James Joyce’s Exiles hits Flinders Lane 

Kaylah Joelle Baker

As part of Bloomsday in Melbourne, a day celebrating the life of Irish writer James Joyce, fortyfivedownstairs is putting on the renowned writer’s one and only play Exiles.  

The surprisingly modern play, which was written in 1918, is being performed at the Flinders Lane theatre, but is only on for a limited time, with the production wrapping up on Sunday, June 25.  

Exiles is brought to life on stage under the direction of Carl Whiteside and remains loyal to its intriguing psychological drama storyline where questions around relationships within, and outside of, the confines of marriage are discussed.  

“It took a crucial revival by Harold Pinter in 1970 to 1971, and subsequent triumphs in London and New York in 2006, for audiences to begin to grasp its [Exiles] true subversiveness,” Bloomsday’s artistic director, Frances Devlin-Glass, said.  

“These productions highlighted the play’s dark humour, its unspoken psychological menace, and darker motivations. Exiles was belatedly recognised as a new kind of theatre, quite different from the well-made and morality-focused plays of Ibsen.” 

Exiles is a dramatic, yet darkly funny, play that explores the unconventional marriage of Bertha (played by Lucy Payne) and Richard (played by Doug Lyons), who take their already scandalous partnership to a new level.  

“The play is an exploration of what it means to be truthful, in love, and in an honest marriage,” Ms Payne told CBD News.  

“Richard, who if anyone is based on Joyce is him, is curious about this philosophical idea of an open marriage and how can you be truly free within the confines of marriage.

“For me, it becomes about the conflict between the ideal of an open marriage, and doing that respectively and lovingly, and then the reality of doing that with human emotion and the complexities of everyone trusting each other and communicating.”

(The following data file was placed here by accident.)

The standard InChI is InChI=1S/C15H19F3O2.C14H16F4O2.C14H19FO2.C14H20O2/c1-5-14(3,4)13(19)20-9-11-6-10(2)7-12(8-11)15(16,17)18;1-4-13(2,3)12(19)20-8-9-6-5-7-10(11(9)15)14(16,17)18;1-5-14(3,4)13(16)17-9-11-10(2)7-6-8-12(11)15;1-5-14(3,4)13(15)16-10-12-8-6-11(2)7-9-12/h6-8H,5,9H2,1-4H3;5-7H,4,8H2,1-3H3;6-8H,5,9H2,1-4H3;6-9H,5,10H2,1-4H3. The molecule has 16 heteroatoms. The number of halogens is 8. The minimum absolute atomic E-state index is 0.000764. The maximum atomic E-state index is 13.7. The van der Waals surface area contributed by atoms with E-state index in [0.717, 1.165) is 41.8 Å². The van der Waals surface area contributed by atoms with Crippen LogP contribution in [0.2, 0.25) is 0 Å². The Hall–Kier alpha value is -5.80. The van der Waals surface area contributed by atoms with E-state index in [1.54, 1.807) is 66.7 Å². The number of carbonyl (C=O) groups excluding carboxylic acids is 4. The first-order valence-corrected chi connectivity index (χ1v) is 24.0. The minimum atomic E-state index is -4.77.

As the play delves into complex territory, with the other characters involved being Richard’s best friend Robert, and Robert’s ex-wife, Ms Payne said it can become “surprisingly funny” despite remaining a classic drama.  

“On the surface it is a classic drama, but it’s very surprisingly funny how much lightness there is in it, and this is because Joyce is a good writer, and you can’t make people cry unless you make them laugh,” she said.  

“It’s about human nature and everyone has all these flaws. People are aiming for these high ideals and none of them can reach them because their humanness gets in the way.” 

As well as the on-stage performers and director bringing new life into the complex and beloved play, set designer and costume designer Bridie Turner has also worked hard to respond to the script, and allow for audiences to step into the world of Exiles.  

Their talents combine, further encouraging the play to continue to be one that stands the test of time. •  

 For tickets, visit: fortyfivedownstairs.com/event/exiles 


Has the urban art movement finished?

Has the urban art movement finished?

November 21st, 2023 - Adrian Doyle
Live longer, healthier

Live longer, healthier

November 21st, 2023 - Susan Saunders
Like us on Facebook